When we arrived back to the ship, we stole away to the library, where we ensconced ourselves in another world of make believe.

DSC_0403

Because isn’t that so much the root of travelling? Letting everything go that has come to define your day to day? Your character and your arc? What you need and want (and what you think and want?)

We are nothing but small bit parts, showing up at a Swedish beach town, ready to rent bicycles and steal away into the sunshine.

Everything else is but a dream. And what an exquisite dream to be.

I really wouldn’t eat that

Today I bought a rice crispy square from the vending machine at my work.

This is not an unusual occurrence. I purchase a lot of things from machines that require loose change because I have a palate that easily forgives bagged or wrapped goods.

I would wager a guess that I eat anywhere between two and four rice crispies a week, and am completely non-discriminatory between those procured from vending machines and those created in our cafeteria’s kitchen.

This lack of discernment is a huge black mark on my character, I know.

Anyways, today at noon I rushed downstairs to buy this snack, and as I hadn’t yet eaten anything, I was feeling particularly ravenous.

I inserted my dollar fifty and greedily eyed the package as it fell into the machine’s retrieval void. As I picked it up, I noticed that the wrapping was a little suspect. There were no rips or punctures, but its rather ramshackle appearance did give me pause: what the hell had happened to this bar during its transportation from the factory to its final destination?

Unfortunately, I didn’t wax long on these thoughts before tearing right into it.

As I sat at my desk and munched away at my “lunch” (like the depraved feral animal that I am), I noticed that there was a strange colour coming out of the second half of the packaging. Upon closer inspection I could see that it was, in fact, a hair.

A long, black hair.

A long, black hair that had wrapped itself around my snack, like some angry, follicly-born anaconda (a real medusa-like foe) that was all too ready to squeeze the life out of me and turn me to stone.

I turned to my colleague and said, “I don’t feel so good about this.”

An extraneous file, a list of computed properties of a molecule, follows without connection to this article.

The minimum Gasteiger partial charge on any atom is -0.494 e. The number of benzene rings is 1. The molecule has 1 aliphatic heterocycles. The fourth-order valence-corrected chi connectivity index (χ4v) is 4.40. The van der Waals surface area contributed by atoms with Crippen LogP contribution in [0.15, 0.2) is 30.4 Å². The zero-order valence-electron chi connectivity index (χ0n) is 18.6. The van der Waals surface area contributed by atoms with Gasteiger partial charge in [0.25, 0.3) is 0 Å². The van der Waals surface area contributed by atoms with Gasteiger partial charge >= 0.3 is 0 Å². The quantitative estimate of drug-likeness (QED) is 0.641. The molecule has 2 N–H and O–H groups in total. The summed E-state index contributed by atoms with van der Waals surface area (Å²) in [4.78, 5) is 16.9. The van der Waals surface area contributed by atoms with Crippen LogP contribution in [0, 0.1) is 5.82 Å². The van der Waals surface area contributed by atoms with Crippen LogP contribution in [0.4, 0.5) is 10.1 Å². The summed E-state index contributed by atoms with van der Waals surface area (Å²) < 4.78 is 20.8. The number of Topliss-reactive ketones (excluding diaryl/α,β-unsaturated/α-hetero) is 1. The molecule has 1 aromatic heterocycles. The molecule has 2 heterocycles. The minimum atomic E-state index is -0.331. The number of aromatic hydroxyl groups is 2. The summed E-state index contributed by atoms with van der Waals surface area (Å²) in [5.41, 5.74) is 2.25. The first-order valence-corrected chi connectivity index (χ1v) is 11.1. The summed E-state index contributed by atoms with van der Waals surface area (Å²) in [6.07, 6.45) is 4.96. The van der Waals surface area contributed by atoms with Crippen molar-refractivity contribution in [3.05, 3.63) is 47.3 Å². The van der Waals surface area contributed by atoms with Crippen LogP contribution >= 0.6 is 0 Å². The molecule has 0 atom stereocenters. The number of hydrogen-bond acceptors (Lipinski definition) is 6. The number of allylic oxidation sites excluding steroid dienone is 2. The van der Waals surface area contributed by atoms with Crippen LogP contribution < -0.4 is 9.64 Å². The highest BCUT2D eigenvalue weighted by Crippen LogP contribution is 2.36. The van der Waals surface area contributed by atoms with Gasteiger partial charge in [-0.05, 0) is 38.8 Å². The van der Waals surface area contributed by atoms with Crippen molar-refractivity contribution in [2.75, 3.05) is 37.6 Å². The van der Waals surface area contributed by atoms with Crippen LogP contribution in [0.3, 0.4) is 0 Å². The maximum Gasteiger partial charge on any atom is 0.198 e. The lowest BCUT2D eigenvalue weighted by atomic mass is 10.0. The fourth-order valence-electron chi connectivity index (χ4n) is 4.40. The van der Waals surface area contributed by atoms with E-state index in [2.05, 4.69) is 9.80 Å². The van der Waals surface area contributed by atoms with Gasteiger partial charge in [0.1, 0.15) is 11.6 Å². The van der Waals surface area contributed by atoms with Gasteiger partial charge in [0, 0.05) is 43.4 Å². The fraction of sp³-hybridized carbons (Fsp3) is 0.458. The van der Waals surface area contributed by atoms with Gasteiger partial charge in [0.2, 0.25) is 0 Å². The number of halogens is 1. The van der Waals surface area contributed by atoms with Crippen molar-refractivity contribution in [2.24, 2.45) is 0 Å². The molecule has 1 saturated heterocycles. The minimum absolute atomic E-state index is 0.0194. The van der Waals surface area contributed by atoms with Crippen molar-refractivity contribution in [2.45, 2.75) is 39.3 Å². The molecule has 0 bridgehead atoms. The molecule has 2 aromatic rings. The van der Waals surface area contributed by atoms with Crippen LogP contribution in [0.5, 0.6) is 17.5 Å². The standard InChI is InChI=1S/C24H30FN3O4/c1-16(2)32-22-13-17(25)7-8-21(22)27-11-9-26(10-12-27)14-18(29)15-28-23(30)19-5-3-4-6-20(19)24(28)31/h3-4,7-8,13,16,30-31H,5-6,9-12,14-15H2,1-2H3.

And she said, “That’s because you definitely shouldn’t.”

My stars.

No doubt I am probably going to contract some kind of tropical fever and all I will have to show for myself is the contents of my work waste paper basket.

Talk about a legacy.

This is not the first time something like this has happened.

When Marc and I were living in England in 2009, we spent a week in Scotland scampering about Edinburgh and St. Andrews. When we weren’t hiking Arthur’s Seat in severe windstorms, or running along the beach Chariots of Fire-style, we were doing the things that most twenty-four year olds do when travelling: drinking too much and staying out too late.

One night, I asked Marc to take me to the Oxford Bar – the drinking establishment frequented by Inspector Rebus, the fictional detective and misanthropic protagonist of Ian Rankin’s best selling novels. You see, we had very limited internet access in our flat back in Birmingham, and in the absence of ever being online, I read about fifty odd Rebus books during the months that I was studying at the city’s university.

Now that we were in his city, it was imperative that I drink at the bar in which he like to drink.

We started out at the Oxford – me with white wine and Marc with a dark, bitter beer. It was there that we decided, being as it was that we were poor as hell students, that our nightly budget was to be spent on alcohol, and alcohol alone.

From there, were began our own Scottish bar crawl, venturing into both the shadiest of underground establishments and the absolute poshest of speakeasys – though we made a point not to linger in the latter.